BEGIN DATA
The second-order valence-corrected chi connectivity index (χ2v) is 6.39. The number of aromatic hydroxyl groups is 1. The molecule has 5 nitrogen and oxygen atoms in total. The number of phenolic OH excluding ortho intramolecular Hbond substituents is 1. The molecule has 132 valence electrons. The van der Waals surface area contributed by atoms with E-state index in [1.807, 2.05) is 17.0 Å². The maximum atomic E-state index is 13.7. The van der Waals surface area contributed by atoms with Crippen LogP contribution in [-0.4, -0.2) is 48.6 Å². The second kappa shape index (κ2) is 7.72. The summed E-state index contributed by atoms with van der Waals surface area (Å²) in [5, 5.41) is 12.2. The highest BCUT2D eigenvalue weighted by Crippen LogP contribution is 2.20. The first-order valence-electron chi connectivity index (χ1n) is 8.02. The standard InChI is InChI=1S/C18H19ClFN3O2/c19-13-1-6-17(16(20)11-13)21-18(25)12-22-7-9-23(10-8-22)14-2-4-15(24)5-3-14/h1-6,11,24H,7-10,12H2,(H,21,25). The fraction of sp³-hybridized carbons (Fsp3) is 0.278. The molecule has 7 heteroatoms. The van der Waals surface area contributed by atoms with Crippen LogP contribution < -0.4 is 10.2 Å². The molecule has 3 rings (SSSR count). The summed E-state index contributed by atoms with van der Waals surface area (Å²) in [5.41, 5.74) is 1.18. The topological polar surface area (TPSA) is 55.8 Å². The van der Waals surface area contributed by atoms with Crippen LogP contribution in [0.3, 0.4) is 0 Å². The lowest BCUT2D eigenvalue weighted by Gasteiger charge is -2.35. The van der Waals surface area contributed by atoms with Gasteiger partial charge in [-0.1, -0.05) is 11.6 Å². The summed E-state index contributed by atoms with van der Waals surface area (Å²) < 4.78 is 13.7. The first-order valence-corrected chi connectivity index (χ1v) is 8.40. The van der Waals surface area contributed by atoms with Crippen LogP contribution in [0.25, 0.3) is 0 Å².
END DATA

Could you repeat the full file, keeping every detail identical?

The second-order valence-corrected chi connectivity index (χ2v) is 6.39. The number of aromatic hydroxyl groups is 1. The molecule has 5 nitrogen and oxygen atoms in total. The number of phenolic OH excluding ortho intramolecular Hbond substituents is 1. The molecule has 132 valence electrons. The van der Waals surface area contributed by atoms with E-state index in [1.807, 2.05) is 17.0 Å². The maximum atomic E-state index is 13.7. The van der Waals surface area contributed by atoms with Crippen LogP contribution in [-0.4, -0.2) is 48.6 Å². The second kappa shape index (κ2) is 7.72. The summed E-state index contributed by atoms with van der Waals surface area (Å²) in [5, 5.41) is 12.2. The highest BCUT2D eigenvalue weighted by Crippen LogP contribution is 2.20. The first-order valence-electron chi connectivity index (χ1n) is 8.02. The standard InChI is InChI=1S/C18H19ClFN3O2/c19-13-1-6-17(16(20)11-13)21-18(25)12-22-7-9-23(10-8-22)14-2-4-15(24)5-3-14/h1-6,11,24H,7-10,12H2,(H,21,25). The fraction of sp³-hybridized carbons (Fsp3) is 0.278. The molecule has 7 heteroatoms. The van der Waals surface area contributed by atoms with Crippen LogP contribution < -0.4 is 10.2 Å². The molecule has 3 rings (SSSR count). The summed E-state index contributed by atoms with van der Waals surface area (Å²) in [5.41, 5.74) is 1.18. The topological polar surface area (TPSA) is 55.8 Å². The van der Waals surface area contributed by atoms with Crippen LogP contribution in [0.3, 0.4) is 0 Å². The lowest BCUT2D eigenvalue weighted by Gasteiger charge is -2.35. The van der Waals surface area contributed by atoms with Gasteiger partial charge in [-0.1, -0.05) is 11.6 Å². The summed E-state index contributed by atoms with van der Waals surface area (Å²) < 4.78 is 13.7. The first-order valence-corrected chi connectivity index (χ1v) is 8.40. The van der Waals surface area contributed by atoms with Crippen LogP contribution in [0.25, 0.3) is 0 Å².